Rock Tha Party is the only song that *really* rocks the party, feels Aelina Kapoor.
When you've heard the opening track of a soundtrack sounds familiar, the rest of the album loses its charm.
And this happens with Rocky Handsome. Despite the presence of newcomer composer duo Sunny Bawra and Inder Bawra, you are actually served Bombay Rockers' Rock Tha Party.
More than a decade old song, Rock Tha Party was a chartbuster back then and sounds good even today.
Incorporated in the film as a situational track where John Abraham menacingly looks on, one expects a similar Adrenalin pumping score in rest of the album as well.
That's doesn't happen though, as Sunny-Inder keep the proceedings slow for their three songs.
They begin with Rehnuma, which has an Illayaraja-AR Rahman influence. A love song of sorts, the song doesn't make much of an impression. Sung by Shreya Ghoshal, it has lyrics by Manoj Muntashir and Sagar Lahauri.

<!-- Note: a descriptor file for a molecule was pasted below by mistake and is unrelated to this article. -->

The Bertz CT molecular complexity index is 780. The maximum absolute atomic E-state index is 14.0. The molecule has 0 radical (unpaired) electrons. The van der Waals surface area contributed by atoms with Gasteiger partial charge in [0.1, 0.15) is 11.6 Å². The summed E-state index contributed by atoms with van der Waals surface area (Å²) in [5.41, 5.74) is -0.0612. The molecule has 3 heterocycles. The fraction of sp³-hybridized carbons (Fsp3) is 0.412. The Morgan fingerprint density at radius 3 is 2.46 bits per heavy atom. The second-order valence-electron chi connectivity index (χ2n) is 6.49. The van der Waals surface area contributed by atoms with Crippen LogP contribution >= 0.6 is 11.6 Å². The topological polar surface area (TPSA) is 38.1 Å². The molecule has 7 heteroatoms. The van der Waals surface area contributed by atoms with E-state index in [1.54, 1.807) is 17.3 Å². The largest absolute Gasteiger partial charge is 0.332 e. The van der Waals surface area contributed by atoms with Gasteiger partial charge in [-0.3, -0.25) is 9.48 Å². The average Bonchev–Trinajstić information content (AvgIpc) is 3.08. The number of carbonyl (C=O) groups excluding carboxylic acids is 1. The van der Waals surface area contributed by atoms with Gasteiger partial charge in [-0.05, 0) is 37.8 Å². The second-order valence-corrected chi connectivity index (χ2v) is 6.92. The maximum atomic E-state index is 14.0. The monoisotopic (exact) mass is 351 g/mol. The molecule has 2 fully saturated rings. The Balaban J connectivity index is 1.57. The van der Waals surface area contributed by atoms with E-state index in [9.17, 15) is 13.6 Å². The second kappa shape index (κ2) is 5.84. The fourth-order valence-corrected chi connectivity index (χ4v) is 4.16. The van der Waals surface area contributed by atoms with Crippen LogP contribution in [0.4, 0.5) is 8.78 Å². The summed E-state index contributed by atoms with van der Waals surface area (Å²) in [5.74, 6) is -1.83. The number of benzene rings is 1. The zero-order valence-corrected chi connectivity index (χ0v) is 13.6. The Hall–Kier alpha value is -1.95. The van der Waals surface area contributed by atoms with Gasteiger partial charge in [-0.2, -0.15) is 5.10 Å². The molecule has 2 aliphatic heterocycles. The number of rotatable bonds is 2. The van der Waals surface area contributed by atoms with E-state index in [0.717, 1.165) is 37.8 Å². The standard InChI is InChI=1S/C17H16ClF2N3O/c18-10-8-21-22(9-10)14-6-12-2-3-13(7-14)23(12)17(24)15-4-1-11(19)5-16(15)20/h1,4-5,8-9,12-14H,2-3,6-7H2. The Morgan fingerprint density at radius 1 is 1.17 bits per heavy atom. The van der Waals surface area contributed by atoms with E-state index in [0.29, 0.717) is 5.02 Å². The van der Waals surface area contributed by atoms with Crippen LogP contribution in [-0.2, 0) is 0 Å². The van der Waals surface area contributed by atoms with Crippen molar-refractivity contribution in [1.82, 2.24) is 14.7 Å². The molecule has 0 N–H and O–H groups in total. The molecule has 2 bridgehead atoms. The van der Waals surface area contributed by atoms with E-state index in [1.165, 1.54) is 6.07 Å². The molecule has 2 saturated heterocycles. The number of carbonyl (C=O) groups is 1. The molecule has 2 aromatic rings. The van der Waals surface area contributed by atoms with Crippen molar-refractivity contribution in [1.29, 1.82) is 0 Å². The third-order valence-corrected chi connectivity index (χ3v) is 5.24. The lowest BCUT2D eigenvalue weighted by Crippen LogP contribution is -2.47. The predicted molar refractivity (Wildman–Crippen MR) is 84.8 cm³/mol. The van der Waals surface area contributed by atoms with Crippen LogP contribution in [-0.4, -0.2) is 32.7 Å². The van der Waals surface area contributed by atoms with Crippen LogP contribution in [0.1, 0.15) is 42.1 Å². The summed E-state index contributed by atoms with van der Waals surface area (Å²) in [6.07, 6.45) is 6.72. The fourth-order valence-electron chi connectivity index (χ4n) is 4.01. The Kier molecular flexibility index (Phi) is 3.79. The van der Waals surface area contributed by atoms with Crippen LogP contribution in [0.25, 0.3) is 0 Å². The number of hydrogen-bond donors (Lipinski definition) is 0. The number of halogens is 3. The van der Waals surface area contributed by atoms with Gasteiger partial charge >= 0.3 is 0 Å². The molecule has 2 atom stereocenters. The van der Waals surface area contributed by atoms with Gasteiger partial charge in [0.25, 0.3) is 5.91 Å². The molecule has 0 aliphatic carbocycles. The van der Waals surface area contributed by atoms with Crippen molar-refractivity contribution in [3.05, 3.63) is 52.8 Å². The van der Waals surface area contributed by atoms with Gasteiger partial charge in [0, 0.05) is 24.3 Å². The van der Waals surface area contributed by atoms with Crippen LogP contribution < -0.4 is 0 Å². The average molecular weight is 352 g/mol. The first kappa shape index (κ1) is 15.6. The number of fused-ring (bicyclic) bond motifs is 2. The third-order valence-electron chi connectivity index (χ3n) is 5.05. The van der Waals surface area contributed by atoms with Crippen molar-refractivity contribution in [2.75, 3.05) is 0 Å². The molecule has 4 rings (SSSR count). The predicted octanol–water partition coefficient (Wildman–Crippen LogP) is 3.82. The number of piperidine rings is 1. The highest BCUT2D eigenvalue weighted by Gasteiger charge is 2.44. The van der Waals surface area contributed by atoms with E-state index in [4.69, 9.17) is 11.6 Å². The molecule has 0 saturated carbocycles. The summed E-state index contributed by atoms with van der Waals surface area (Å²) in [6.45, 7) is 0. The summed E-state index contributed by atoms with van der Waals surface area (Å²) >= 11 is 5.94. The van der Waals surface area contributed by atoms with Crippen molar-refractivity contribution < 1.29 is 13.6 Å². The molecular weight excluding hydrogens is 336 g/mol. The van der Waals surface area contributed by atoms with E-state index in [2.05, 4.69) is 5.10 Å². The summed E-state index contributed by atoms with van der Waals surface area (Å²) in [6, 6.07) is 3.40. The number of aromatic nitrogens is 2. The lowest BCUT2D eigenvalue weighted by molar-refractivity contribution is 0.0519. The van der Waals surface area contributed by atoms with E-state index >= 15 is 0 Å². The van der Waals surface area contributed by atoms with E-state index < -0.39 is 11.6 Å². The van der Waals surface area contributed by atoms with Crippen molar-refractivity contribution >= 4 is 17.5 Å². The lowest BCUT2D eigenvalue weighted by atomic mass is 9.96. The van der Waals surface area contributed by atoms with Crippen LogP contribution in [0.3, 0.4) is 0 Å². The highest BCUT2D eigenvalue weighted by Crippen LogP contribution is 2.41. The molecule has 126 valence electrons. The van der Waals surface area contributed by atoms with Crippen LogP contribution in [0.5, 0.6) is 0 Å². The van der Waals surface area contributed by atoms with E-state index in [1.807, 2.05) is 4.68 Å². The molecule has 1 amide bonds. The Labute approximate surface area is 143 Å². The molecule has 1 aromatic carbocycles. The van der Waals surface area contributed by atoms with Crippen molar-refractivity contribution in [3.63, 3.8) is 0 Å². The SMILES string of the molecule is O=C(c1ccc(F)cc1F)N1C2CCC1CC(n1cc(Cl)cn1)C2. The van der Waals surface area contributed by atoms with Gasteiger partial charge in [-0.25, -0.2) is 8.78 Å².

Sunny-Inder bring on Aye Khuda next, written by Sachin Pathak and Shekhar Astitwa. Sung by Rahat Fateh Ali (who is accompanied by Shreya Ghoshal in the second version of the song), this is a sad song. Average.
Some excitement sets into the next song, titled Titliyan, which is sung in 1950s cabaret style by Sunidhi Chauhan. Sagar Lahauri writes the lyrics.
Ankit Tiwari finds a place for himself with Alfazon Ki Tarah, as composer and singer. He brings in the usual pathos in his rendition of this Abhendra Kumar Upadhyay written track which somehow doesn't rise above ordinary.
At the end of the album it's only Rock Tha Party that really rocks the party.